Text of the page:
Porsche’s New 3D Printed Pistons Offer Optimized Combustion, Less Weight, and Better Performance

The Porsche 911 GT2 RS is a beast of a car that, as of today, delivers a cool 700 horsepower and 553 pound-feet of torque from a twin-turbo, 3.8-liter, flat-six. It’s fast enough to get to 60 mph in a spleen splitting 2.7 seconds and tops out a respectable 211 mph. Those numbers represent an improvement of 0.8 seconds and six mph over the model it replaced. One could argue, then, that the next-gen 911 GT2 RS doesn’t need more power, but Porsche simply wouldn’t agree. This time, however, extra power and better performance aren’t coming from bigger turbos and more most. No, this time it comes, at least in part, thanks to 3D printed pistons.

Porsche’s 3D Printed Pistons Make for Less Weight and Better Combustion

The New Porsche 911 GT2 RS Could Have 720 HP Or More Thanks to 3D Printed Pistons
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3D printing isn’t new to the world. You’ll probably recall that Porsche has used the technology before to create racing bucket seats, and even Bugatti uses it to make its titanium exhausts. Thanks to a collaboration between Porsche and Mahle and Trumpf, Porsche has unlocked the ability to 3D print pistons – the beating horse inside every internal combustion that’s in production today.

The New Porsche 911 GT2 RS Could Have 720 HP Or More Thanks to 3D Printed Pistons
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According to Porsche, 3D printing its engine pistons reduces weight by as much as 10-percent compared to traditional forged pistons.

That accounts for a big step toward a reduction in inertia at an engine’s redline. On top of this, the process of 3D printing has allowed the company to integrate a closed cooling duct into the crown of the piston. This reduction in weight and additional cooling means better reliability and better fuel efficiency alongside better performance. As explained by Frank Ickinger, who works at Porsche’s Advance Drive Development Department:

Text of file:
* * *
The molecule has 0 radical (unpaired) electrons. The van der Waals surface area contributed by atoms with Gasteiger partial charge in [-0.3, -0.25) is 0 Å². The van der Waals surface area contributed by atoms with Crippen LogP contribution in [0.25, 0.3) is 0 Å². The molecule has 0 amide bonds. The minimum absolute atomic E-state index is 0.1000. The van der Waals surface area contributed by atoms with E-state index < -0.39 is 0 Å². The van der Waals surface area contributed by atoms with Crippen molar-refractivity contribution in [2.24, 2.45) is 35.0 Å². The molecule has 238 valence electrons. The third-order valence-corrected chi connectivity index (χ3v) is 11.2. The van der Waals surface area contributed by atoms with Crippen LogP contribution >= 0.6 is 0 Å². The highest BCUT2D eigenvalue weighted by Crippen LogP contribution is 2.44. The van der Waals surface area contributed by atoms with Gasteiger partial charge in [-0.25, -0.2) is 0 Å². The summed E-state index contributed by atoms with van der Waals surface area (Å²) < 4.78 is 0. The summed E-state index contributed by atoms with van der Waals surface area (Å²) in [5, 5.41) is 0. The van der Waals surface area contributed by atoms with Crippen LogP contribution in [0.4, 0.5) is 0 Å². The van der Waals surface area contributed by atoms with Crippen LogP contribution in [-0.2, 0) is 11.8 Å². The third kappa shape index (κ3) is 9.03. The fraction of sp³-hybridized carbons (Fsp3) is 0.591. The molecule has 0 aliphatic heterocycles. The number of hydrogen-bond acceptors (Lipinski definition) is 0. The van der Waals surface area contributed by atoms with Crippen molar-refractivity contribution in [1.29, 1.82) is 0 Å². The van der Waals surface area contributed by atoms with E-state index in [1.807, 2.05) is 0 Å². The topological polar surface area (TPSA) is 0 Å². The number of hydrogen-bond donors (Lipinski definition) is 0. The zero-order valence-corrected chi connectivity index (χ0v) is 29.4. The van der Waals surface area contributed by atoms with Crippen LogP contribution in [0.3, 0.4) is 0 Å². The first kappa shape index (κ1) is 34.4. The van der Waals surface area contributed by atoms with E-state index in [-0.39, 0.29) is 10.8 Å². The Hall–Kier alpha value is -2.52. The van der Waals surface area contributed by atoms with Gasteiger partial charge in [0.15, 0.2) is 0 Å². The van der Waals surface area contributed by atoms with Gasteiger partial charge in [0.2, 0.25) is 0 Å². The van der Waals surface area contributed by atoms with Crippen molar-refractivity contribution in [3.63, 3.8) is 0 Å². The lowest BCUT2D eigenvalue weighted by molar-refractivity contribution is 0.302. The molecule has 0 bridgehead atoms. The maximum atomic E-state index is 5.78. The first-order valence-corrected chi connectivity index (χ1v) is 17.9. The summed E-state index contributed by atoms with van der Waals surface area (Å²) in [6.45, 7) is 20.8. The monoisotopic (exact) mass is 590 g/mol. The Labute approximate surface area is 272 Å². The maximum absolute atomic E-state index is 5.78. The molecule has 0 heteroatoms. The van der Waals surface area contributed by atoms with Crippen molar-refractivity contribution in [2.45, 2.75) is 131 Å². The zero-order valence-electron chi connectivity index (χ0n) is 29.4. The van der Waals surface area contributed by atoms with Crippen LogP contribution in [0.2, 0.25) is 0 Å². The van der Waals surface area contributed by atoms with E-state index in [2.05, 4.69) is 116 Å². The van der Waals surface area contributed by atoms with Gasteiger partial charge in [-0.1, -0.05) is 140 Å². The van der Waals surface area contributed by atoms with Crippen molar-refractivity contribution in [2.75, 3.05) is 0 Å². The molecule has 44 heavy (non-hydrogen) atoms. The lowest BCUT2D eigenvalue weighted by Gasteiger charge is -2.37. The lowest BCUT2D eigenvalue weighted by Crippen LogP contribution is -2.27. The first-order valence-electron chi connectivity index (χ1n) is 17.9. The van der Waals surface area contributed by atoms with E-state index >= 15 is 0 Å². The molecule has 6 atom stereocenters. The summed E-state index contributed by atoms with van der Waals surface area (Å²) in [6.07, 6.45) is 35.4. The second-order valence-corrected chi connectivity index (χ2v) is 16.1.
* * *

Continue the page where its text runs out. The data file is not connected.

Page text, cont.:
The New Porsche 911 GT2 RS Could Have 720 HP Or More Thanks to 3D Printed Pistons
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”Thanks to the new, lighter pistons, we can increase the engine speed, lower the temperature load on the pistons, and optimize combustion.”

While this might not mean a lot for a car that delivers a meager 300 horsepower, when it comes to high-performance cars like the 911 GT2 RS, we’re talking about an increase in as much as 30 horsepower. Assumingly, that’s without any improvements anywhere else like we saw with the current GT2 RS with larger turbos and increased boost. So, just employing these 3D printed pistons along could push the next-gen GT2 RS into the 720-horsepower range, 30 ponies more than the current model and 20 ponies more than the 911 GT2 RS Clubsport.

The New Porsche 911 GT2 RS Could Have 720 HP Or More Thanks to 3D Printed Pistons
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The whole process of making these pistons is 100 times easier to say than actually accomplish. First off, high-purity metal powder is used to construct them. That high-purity metal powder is then fused together in the shape of a piston with laser fusion. Special accommodations have to be made, however, to ensure quality and longevity, so Porsche had to fall back on Zeiss for precise measurement.

Will the Base Porsche 911 or 718 Cayman Have 3D Printed Pistons?

The New Porsche 911 GT2 RS Could Have 720 HP Or More Thanks to 3D Printed Pistons
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Don’t hold your breath for these new 3D printed pistons to trickle down to the base 911 or 718 anytime soon. As you can imagine, the process is outrageously expensive. Porsche hasn’t disclosed cost, but there’s a good reason that the Porsche 911 GT2 RS is being used as a testbed of sorts for their introduction. The last model came dangerously close to the $300,000 mark, so if these make it into production examples of the next-gen GT2 RS, cost recuperation won’t be difficult. Putting them in a car that comes in a 30 to 40-percent of that price, however, probably isn’t feasible. It may happen someday, but for the foreseeable future, this kind of tech will be limited to the high-dollar, big-boy cars that most of us only dream of owning.

Robert Moore
Editor-in-Chief and Automotive Expert - robert@topsped.com
Robert has been an auto enthusiast his entire life. He started working cars at a young age, learning the basics from his father in the home garage on the weekends. As time went on, Robert became more and more interested in cars and convinced his father to teach him how to drive when he was just 13 years old. Robert continued working on cars in his free time and learned as much as he could about engines, transmissions, and car electrical systems, something that only fed his curiosity more and eventually led him to earn a bachelors degree in automotive technology with a primary focus on engine performance and transmission rebuilding.  Read More
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